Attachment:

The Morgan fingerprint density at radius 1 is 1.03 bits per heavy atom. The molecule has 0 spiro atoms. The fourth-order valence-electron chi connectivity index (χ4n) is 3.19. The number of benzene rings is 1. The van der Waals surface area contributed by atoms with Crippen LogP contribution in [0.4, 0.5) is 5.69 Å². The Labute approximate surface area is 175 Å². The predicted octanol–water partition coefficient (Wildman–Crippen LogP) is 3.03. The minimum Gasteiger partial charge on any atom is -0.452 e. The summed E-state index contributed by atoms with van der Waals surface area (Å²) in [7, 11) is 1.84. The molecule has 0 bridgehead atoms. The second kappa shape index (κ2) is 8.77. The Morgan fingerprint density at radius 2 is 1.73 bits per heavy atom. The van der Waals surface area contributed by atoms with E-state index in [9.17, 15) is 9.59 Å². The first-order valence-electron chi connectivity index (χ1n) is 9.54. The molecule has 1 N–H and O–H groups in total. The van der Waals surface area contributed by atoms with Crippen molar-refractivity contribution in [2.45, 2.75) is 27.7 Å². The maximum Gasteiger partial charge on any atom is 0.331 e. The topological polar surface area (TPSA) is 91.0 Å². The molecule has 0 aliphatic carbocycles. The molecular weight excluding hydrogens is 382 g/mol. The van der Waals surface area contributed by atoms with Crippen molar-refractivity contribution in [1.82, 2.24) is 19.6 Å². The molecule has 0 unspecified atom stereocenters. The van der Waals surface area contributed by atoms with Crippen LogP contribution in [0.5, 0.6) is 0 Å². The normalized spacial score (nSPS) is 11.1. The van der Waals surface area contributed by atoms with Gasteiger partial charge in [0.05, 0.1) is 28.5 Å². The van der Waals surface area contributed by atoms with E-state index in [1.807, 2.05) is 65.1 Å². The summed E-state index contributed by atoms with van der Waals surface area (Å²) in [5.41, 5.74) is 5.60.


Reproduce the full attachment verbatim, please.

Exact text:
The Morgan fingerprint density at radius 1 is 1.03 bits per heavy atom. The molecule has 0 spiro atoms. The fourth-order valence-electron chi connectivity index (χ4n) is 3.19. The number of benzene rings is 1. The van der Waals surface area contributed by atoms with Crippen LogP contribution in [0.4, 0.5) is 5.69 Å². The Labute approximate surface area is 175 Å². The predicted octanol–water partition coefficient (Wildman–Crippen LogP) is 3.03. The minimum Gasteiger partial charge on any atom is -0.452 e. The summed E-state index contributed by atoms with van der Waals surface area (Å²) in [7, 11) is 1.84. The molecule has 0 bridgehead atoms. The second kappa shape index (κ2) is 8.77. The Morgan fingerprint density at radius 2 is 1.73 bits per heavy atom. The van der Waals surface area contributed by atoms with E-state index in [9.17, 15) is 9.59 Å². The first-order valence-electron chi connectivity index (χ1n) is 9.54. The molecule has 1 N–H and O–H groups in total. The van der Waals surface area contributed by atoms with Crippen molar-refractivity contribution in [2.45, 2.75) is 27.7 Å². The maximum Gasteiger partial charge on any atom is 0.331 e. The topological polar surface area (TPSA) is 91.0 Å². The molecule has 0 aliphatic carbocycles. The molecular weight excluding hydrogens is 382 g/mol. The van der Waals surface area contributed by atoms with Crippen molar-refractivity contribution in [1.82, 2.24) is 19.6 Å². The molecule has 0 unspecified atom stereocenters. The van der Waals surface area contributed by atoms with Crippen LogP contribution in [0.5, 0.6) is 0 Å². The normalized spacial score (nSPS) is 11.1. The van der Waals surface area contributed by atoms with Gasteiger partial charge in [0.05, 0.1) is 28.5 Å². The van der Waals surface area contributed by atoms with E-state index in [1.807, 2.05) is 65.1 Å². The summed E-state index contributed by atoms with van der Waals surface area (Å²) in [5.41, 5.74) is 5.60.